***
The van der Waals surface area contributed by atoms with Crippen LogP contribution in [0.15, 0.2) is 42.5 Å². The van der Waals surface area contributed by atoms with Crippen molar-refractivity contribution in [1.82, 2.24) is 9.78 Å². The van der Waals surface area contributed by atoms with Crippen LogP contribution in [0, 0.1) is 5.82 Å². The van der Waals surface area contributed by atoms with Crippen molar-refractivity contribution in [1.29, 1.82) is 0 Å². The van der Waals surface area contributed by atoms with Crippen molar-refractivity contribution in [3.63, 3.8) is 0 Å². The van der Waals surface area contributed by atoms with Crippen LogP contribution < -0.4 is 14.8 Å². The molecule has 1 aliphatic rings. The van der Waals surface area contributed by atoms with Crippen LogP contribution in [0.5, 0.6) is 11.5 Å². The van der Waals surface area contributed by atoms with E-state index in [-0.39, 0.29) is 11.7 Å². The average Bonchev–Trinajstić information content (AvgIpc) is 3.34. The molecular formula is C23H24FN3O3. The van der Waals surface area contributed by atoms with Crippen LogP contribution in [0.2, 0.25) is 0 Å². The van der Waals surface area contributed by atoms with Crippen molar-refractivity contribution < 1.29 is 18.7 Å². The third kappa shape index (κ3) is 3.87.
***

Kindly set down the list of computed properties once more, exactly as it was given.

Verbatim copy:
The van der Waals surface area contributed by atoms with Crippen LogP contribution in [0.15, 0.2) is 42.5 Å². The van der Waals surface area contributed by atoms with Crippen molar-refractivity contribution in [1.82, 2.24) is 9.78 Å². The van der Waals surface area contributed by atoms with Crippen LogP contribution in [0, 0.1) is 5.82 Å². The van der Waals surface area contributed by atoms with Crippen molar-refractivity contribution in [1.29, 1.82) is 0 Å². The van der Waals surface area contributed by atoms with Crippen molar-refractivity contribution in [3.63, 3.8) is 0 Å². The van der Waals surface area contributed by atoms with Crippen LogP contribution < -0.4 is 14.8 Å². The molecule has 1 aliphatic rings. The van der Waals surface area contributed by atoms with Crippen LogP contribution in [0.5, 0.6) is 11.5 Å². The van der Waals surface area contributed by atoms with E-state index in [-0.39, 0.29) is 11.7 Å². The average Bonchev–Trinajstić information content (AvgIpc) is 3.34. The molecular formula is C23H24FN3O3. The van der Waals surface area contributed by atoms with Crippen LogP contribution in [0.2, 0.25) is 0 Å². The van der Waals surface area contributed by atoms with Crippen molar-refractivity contribution < 1.29 is 18.7 Å². The third kappa shape index (κ3) is 3.87.